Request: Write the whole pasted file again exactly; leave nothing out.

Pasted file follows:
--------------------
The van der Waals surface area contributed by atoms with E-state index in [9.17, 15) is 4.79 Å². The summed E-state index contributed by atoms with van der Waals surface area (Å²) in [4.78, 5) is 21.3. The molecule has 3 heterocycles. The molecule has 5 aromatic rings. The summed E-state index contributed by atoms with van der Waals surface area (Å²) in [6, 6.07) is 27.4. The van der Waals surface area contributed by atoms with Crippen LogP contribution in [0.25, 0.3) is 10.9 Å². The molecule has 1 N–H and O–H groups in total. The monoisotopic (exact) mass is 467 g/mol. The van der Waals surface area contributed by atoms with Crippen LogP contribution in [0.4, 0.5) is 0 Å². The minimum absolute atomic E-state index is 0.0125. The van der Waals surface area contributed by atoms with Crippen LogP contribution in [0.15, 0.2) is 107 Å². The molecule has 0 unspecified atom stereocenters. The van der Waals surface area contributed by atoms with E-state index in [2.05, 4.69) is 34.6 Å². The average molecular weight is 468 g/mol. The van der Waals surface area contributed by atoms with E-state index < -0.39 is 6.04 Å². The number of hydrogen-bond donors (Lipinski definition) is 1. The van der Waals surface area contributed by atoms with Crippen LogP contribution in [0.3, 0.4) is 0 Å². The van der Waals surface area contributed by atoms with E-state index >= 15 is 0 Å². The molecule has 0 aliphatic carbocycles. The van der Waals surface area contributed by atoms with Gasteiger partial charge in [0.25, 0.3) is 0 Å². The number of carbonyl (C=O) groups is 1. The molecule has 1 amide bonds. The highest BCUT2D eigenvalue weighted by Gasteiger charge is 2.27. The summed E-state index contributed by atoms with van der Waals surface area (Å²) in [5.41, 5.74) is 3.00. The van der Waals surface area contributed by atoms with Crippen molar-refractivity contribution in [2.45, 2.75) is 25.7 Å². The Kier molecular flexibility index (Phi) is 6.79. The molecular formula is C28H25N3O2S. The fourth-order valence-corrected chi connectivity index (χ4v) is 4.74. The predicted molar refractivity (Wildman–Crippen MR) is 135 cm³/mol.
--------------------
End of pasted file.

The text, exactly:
The van der Waals surface area contributed by atoms with E-state index in [9.17, 15) is 4.79 Å². The summed E-state index contributed by atoms with van der Waals surface area (Å²) in [4.78, 5) is 21.3. The molecule has 3 heterocycles. The molecule has 5 aromatic rings. The summed E-state index contributed by atoms with van der Waals surface area (Å²) in [6, 6.07) is 27.4. The van der Waals surface area contributed by atoms with Crippen LogP contribution in [0.25, 0.3) is 10.9 Å². The molecule has 1 N–H and O–H groups in total. The monoisotopic (exact) mass is 467 g/mol. The van der Waals surface area contributed by atoms with Crippen LogP contribution in [0.4, 0.5) is 0 Å². The minimum absolute atomic E-state index is 0.0125. The van der Waals surface area contributed by atoms with Crippen LogP contribution in [0.15, 0.2) is 107 Å². The molecule has 0 unspecified atom stereocenters. The van der Waals surface area contributed by atoms with E-state index in [2.05, 4.69) is 34.6 Å². The average molecular weight is 468 g/mol. The van der Waals surface area contributed by atoms with E-state index < -0.39 is 6.04 Å². The number of hydrogen-bond donors (Lipinski definition) is 1. The van der Waals surface area contributed by atoms with Crippen LogP contribution in [0.3, 0.4) is 0 Å². The van der Waals surface area contributed by atoms with E-state index >= 15 is 0 Å². The molecule has 0 aliphatic carbocycles. The van der Waals surface area contributed by atoms with Gasteiger partial charge in [0.25, 0.3) is 0 Å². The number of carbonyl (C=O) groups is 1. The molecule has 1 amide bonds. The highest BCUT2D eigenvalue weighted by Gasteiger charge is 2.27. The summed E-state index contributed by atoms with van der Waals surface area (Å²) in [5.41, 5.74) is 3.00. The van der Waals surface area contributed by atoms with Crippen molar-refractivity contribution in [2.45, 2.75) is 25.7 Å². The Kier molecular flexibility index (Phi) is 6.79. The molecular formula is C28H25N3O2S. The fourth-order valence-corrected chi connectivity index (χ4v) is 4.74. The predicted molar refractivity (Wildman–Crippen MR) is 135 cm³/mol.